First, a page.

“Where does it start? Muscles tense. One leg a pillar, holding the body upright between the earth and sky. The other a pendulum, swinging from behind. Heel touches down. The whole weight of the body rolls forward onto the ball of the foot. The big toe pushes off, and the delicately balanced weight of the body shifts again. The legs reverse position. It starts with a step and then another step and then another that add up like taps on a drum to a rhythm, the rhythm of walking. The most obvious and the most obscure thing in the world, this walking that wanders so readily into religion, philosophy, landscape, urban policy, anatomy, allegory, and heartbreak.” Excerpted from Wanderlust by Rebecca Solnit.
The subject of the urban performance, produced by Campsirago Residency is walking: walking in the evolution of human history and the journey interrelated with the present time and our contemporary society. This investigation started from a 20-year-old practice and a fundamental text: The History of walking by Rebecca Solnit, the main attempt to systematically reconstruct the role of walking in Western civilization and culture.
The great anthropologist André Leroi-Gourhan said that the man became a man when he freed his own hands and mouth from the constraints of the four supports. Essentially the man became a human when he learned to walk, making the upright position substantial. For Leroi-Gourhan more than rational animal, more than implacable biped, man is the quintessential walking being. “Therefore, the history of humanity begins with the feet. […]. Humanity has been walking, for six million years. In many ways we are sapiens because of our ability to move over long distances, to explore time and again our limits, to cross landscapes and then transform them, to weigh our adaptive capacities in ever new environments, to shape a brain that owes its uniqueness to plasticity and flexibility. ” Aristotle had already defined walking as what defines and distinguishes humanity. Being bipedal is not an accidental characteristic, but an essential element of man.
Walking resembles reading/writing. Walking is also used as a performative language used to convey specific messages in a collective political/democratic dialectic. The artistic avant-gardes of the twentieth century took to extremes the socially critical significance attributed to the activity of walking. For the Dada movement, walking through the trivial and marginal spaces of the city was equivalent to contrasting the dominant aesthetic with a playful and performative one.
During this walking experience, we will deal with several topics: poetic wandering, the street as a place of perceived danger, the practice of pilgrimages, marches, demonstrations, and prides, reaching finally the world of meditative and realignment, reconnecting with with one bodily and spiritual self. Since the individual and collective walking is one of the ways of occupying public space, the history of walking is also inevitably a history of the relationship between space and society and therefore a history of the relationship between democracy and public space. The” walkability” of a space largely coincides with its democraticness. This is, of course, provided that the concept of walkability, is understood in a broad sense and includes the possibility of different subjects and social groups to manifest themselves and their political and cultural, sexual and religious identities. There is consequently a very strong political theme behind walkability. Walking is democracy in relation to public spaces. The greatest political and cultural shifts of course, as well as the great revolutions in history, have almost always occurred through the appropriation of squares, streets, and public spaces through marches, demonstrations, and large community walks. Pride is just one of the latest tools by which a community, in this case the Gay community first and LGBTQ+ community today, takes to the streets and marches on foot to be recognized, to show its identity existence and to fight stereotypes. Walking together, reappropriating public spaces, is democratic world-building.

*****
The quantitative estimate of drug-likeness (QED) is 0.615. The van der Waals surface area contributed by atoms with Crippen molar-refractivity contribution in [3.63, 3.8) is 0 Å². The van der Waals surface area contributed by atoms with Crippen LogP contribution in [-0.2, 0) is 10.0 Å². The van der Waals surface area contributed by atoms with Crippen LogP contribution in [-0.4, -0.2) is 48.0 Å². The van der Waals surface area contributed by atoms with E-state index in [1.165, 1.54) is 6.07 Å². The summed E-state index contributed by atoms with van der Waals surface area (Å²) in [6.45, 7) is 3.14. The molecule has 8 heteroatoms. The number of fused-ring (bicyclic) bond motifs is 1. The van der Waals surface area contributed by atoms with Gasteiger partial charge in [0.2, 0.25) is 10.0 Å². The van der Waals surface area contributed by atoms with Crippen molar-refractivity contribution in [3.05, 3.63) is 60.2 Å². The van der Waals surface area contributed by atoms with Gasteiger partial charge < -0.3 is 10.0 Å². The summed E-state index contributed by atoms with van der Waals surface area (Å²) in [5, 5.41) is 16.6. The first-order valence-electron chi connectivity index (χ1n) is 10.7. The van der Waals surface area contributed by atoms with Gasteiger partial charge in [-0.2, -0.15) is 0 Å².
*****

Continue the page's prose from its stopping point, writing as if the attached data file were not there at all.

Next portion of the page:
There will also be a tribute to the mothers of the Plaza de Mayo who, every week since April 30, 1977, walk counterclockwise around the obelisk in the square, wearing handkerchiefs and signs with the names of their missing children and the date of their disappearance, in a ritual in which forgetting is not permitted and in which memory recovers its deepest meaning. Walking.
Henry David Thoreau Civil Disobedience; Walking, or the Wild; Walden; or, Life in the Woods
Rebecca Solnit Wanderlust: A History of Walk
Bruce Chatwin The Songlines
Enzo Braschi La conoscenza segreta degli indiani d’America
Rainer Maria Rilke Von der Landschaft
Pierercole Musini Gandhi. Il seme della non violenza
J.J. Rousseau Les Rêveries du promeneur solitaire
Thic Nhat Hanh The Miracle of Mindfulness
Pauline Olvieros Deep Listening
Francesco Carreri Walkscapes camminare come pratica estetica
Walter Benjamin Berliner Kindheit um neunzehnhundert
a performance by Michele Losi | with Michele Losi | stage elements and costumes Stefania Coretti | music Luca Maria Baldini and Nori Tanaka | actoral coaching Sebastiano Sicurezza | movement Filippo Porro_Azioni Fuori Posto | texts by Michele Losi with the collaboration of Sofia Bolognini | a Campsirago Residency production | with Omnicent Hukia / D:DNA | distribution Alessandra Di Pilato | photographs Alvise Crovato | video Luana Giardino | production Valentina Brignoli